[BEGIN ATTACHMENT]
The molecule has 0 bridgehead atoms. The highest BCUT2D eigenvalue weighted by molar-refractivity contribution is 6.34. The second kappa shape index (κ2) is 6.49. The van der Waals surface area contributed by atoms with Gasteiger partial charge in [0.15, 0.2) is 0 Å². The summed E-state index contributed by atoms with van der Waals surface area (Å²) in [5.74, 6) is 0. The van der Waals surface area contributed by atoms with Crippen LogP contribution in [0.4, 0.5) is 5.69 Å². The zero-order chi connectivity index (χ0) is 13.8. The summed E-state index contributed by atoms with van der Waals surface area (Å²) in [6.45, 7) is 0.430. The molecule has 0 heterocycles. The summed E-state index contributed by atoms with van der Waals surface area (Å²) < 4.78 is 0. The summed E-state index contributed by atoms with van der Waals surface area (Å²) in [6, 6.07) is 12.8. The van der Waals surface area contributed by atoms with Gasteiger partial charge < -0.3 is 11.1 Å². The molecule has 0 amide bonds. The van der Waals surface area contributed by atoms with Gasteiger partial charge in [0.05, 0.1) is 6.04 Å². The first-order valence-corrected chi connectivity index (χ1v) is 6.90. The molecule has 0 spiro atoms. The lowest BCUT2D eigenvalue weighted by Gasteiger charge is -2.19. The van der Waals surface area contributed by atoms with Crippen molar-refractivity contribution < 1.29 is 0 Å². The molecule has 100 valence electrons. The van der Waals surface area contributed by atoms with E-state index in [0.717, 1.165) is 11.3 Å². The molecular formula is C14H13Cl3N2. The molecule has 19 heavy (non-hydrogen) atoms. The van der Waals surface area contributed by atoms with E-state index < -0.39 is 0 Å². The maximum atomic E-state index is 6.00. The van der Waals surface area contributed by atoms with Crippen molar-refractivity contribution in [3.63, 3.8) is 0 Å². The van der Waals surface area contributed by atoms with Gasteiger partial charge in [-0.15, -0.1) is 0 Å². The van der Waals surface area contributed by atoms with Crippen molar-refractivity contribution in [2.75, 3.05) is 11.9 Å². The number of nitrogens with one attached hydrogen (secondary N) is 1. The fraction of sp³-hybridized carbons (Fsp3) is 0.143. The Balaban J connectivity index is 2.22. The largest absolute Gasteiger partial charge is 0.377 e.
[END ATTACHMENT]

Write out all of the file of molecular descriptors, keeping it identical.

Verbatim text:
The molecule has 0 bridgehead atoms. The highest BCUT2D eigenvalue weighted by molar-refractivity contribution is 6.34. The second kappa shape index (κ2) is 6.49. The van der Waals surface area contributed by atoms with Gasteiger partial charge in [0.15, 0.2) is 0 Å². The summed E-state index contributed by atoms with van der Waals surface area (Å²) in [5.74, 6) is 0. The van der Waals surface area contributed by atoms with Crippen LogP contribution in [0.4, 0.5) is 5.69 Å². The zero-order chi connectivity index (χ0) is 13.8. The summed E-state index contributed by atoms with van der Waals surface area (Å²) in [6.45, 7) is 0.430. The molecule has 0 heterocycles. The summed E-state index contributed by atoms with van der Waals surface area (Å²) < 4.78 is 0. The summed E-state index contributed by atoms with van der Waals surface area (Å²) in [6, 6.07) is 12.8. The van der Waals surface area contributed by atoms with Gasteiger partial charge < -0.3 is 11.1 Å². The molecule has 0 amide bonds. The van der Waals surface area contributed by atoms with Gasteiger partial charge in [0.05, 0.1) is 6.04 Å². The first-order valence-corrected chi connectivity index (χ1v) is 6.90. The molecule has 0 spiro atoms. The lowest BCUT2D eigenvalue weighted by Gasteiger charge is -2.19. The van der Waals surface area contributed by atoms with Crippen molar-refractivity contribution < 1.29 is 0 Å². The molecule has 100 valence electrons. The van der Waals surface area contributed by atoms with E-state index in [0.717, 1.165) is 11.3 Å². The molecular formula is C14H13Cl3N2. The molecule has 19 heavy (non-hydrogen) atoms. The van der Waals surface area contributed by atoms with E-state index < -0.39 is 0 Å². The maximum atomic E-state index is 6.00. The van der Waals surface area contributed by atoms with Crippen molar-refractivity contribution in [3.63, 3.8) is 0 Å². The van der Waals surface area contributed by atoms with Gasteiger partial charge in [-0.15, -0.1) is 0 Å². The van der Waals surface area contributed by atoms with Crippen molar-refractivity contribution in [2.75, 3.05) is 11.9 Å². The number of nitrogens with one attached hydrogen (secondary N) is 1. The fraction of sp³-hybridized carbons (Fsp3) is 0.143. The Balaban J connectivity index is 2.22. The largest absolute Gasteiger partial charge is 0.377 e.